Chapter 6: How to Be a Happy Bootcamper
Take care of your health
Some bootcamps can be emotionally and mentally draining. If you haven’t already, you’ll learn to love coffee. Make sure that you are regularly eating balanced meals and getting enough sleep. You may think you are getting more done by staying up late, but chances are, you won’t retain the information you cram into your brain at 4am for more than a day or so. This isn’t a Chemistry 101 exam—you’re going to have to commit this stuff to your long term memory. Don’t forget to stay active. You’ll be sitting at a desk staring at a computer for most of the day, so go for a run, join a gym, whatever it takes. Your body will thank you.
Budgeting applies to both money and time. You don’t want to be stressing out about your finances while trying to code 50+ hours a week. Sticking to a financial budget will ensure that you won’t overspend. Make enough time to do some leisurely activities like going out with your friends, catching a movie, volunteering, hosting a video game tournament, or taking a yoga class. If you’re doing a part-time program, set aside enough time to get all your work done for both your job and the bootcamp. Take a breath— time away from learning will help you to push forward.
Sometimes it will seem like there’s never enough time to get everything done. Alas, there are only 24 hours in a day. Being able to prioritize is crucial. Make sure you are completing all your assignments on time. If your best friend wants to grab drinks and you’re behind on a challenge due the next day, take a rain check and finish your challenge. Procrastination, while so incredibly tempting, can spiral out of control in an intensive program like a bootcamp. Figure out what items on your checklist are actionable, create a schedule, and stick to it.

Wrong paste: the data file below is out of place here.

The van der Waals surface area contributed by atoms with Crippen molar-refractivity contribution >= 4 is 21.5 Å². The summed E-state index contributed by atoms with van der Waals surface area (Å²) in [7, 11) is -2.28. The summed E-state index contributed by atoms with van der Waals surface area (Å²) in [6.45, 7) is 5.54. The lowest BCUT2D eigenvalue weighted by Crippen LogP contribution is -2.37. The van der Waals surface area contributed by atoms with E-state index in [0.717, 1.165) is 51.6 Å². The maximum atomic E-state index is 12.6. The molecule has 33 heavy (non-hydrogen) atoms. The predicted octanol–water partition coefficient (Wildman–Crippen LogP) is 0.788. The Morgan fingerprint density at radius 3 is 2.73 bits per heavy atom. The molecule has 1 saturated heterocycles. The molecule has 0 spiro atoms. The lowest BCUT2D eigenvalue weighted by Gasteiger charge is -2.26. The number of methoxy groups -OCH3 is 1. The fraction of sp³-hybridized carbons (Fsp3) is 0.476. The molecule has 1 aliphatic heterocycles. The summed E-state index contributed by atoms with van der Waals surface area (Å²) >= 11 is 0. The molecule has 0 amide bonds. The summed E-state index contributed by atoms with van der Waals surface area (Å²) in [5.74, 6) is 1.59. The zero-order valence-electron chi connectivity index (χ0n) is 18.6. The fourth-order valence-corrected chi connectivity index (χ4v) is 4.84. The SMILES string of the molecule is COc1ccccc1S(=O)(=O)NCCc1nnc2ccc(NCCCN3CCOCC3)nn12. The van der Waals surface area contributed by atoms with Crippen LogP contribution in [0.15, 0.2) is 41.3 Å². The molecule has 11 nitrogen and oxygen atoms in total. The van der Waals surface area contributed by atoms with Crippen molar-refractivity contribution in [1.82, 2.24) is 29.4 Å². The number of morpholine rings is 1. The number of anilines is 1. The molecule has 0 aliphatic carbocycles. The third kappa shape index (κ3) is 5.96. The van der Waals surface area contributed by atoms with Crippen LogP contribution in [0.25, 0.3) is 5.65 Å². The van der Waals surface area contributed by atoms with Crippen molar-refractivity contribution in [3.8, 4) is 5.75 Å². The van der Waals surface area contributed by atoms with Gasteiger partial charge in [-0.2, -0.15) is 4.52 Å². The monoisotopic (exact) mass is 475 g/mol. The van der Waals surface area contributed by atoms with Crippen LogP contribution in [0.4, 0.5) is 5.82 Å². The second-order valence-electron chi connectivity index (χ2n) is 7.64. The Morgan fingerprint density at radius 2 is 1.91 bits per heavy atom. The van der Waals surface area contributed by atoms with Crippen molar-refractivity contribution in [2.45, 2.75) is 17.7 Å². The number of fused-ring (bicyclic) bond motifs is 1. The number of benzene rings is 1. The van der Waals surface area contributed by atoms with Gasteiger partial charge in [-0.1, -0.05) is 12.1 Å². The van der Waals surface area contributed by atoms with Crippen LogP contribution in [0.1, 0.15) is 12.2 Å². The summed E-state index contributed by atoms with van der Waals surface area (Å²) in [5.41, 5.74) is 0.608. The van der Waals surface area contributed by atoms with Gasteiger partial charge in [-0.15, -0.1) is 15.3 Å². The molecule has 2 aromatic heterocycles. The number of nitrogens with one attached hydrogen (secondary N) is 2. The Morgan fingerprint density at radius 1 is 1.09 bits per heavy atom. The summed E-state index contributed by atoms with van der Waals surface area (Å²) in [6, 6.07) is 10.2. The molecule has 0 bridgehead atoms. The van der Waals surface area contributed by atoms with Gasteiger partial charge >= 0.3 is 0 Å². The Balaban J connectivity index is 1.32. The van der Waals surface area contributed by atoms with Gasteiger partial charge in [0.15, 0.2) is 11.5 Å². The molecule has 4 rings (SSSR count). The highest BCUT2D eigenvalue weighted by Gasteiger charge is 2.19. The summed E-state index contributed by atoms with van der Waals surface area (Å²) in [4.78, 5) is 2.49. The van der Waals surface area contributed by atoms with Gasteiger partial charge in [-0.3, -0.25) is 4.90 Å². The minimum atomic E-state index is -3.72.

Don’t be afraid to seek help
If you’re struggling with something and you’ve already burned through a ton of time trying to figure it out on your own, don’t keep wasting more time. Ask questions and get help. In most bootcamp structures, instructors are there to support you.
Manage your online presence
If you are just starting out in the industry, you won’t have years of experience to brag about to employers. Your online presence and your portfolio will be the best representations of your capability and creativity.
- Polish and update your LinkedIn. Add links to a personal website and/or projects you’ve been building.
- Clean up your code on GitHub. If you’ve completely abandoned any projects, get rid of them. Showcase the code that shows off your skills and progress as a developer.
- If you don’t already have Twitter, get it. DO IT! It’s a great way to connect and keep up with the tech community as well as build an audience for your code.
- Blogs are a great way to create an identity as a developer and demonstrate your thought process as you learn. Make sure you continue to regularly update your online presence as your career continues.
Practice, practice, practice
Keep reinforcing what you’ve learned. Find resources and challenges to hone your problem solving skills and try out completely new things. Employers like candidates who are crazy-dedicated learners because these are the employees that tend to be on top of new technologies and ready to face new challenges. Don’t forget to build side projects and expand your portfolio. That’ll show employers that you are truly dedicated to coding professionally.
Be active in the community
Go to events sponsored by your bootcamp, even if they’re not mandatory. Attend hackathons and conferences. Meetup and Eventbrite are both great for finding tech groups and events. Go everywhere, see everyone, do everything. The great thing about coding bootcamp, is that you will leave with a set of skills and also a network of people to help you on your professional journey.
Be a team player
Work with your peers by building projects together. You’ll be exposed to how others solve problems and you can learn from each other. It’s also great practice for when you get employed and have to work in teams. Turns out, you’ll probably have to work with others in the professional world. Funny, that.
There are also other sites that specifically compile and share local events. Create a network and regularly keep up with your network. These people will be the friends and mentors who will help you become a better programmer.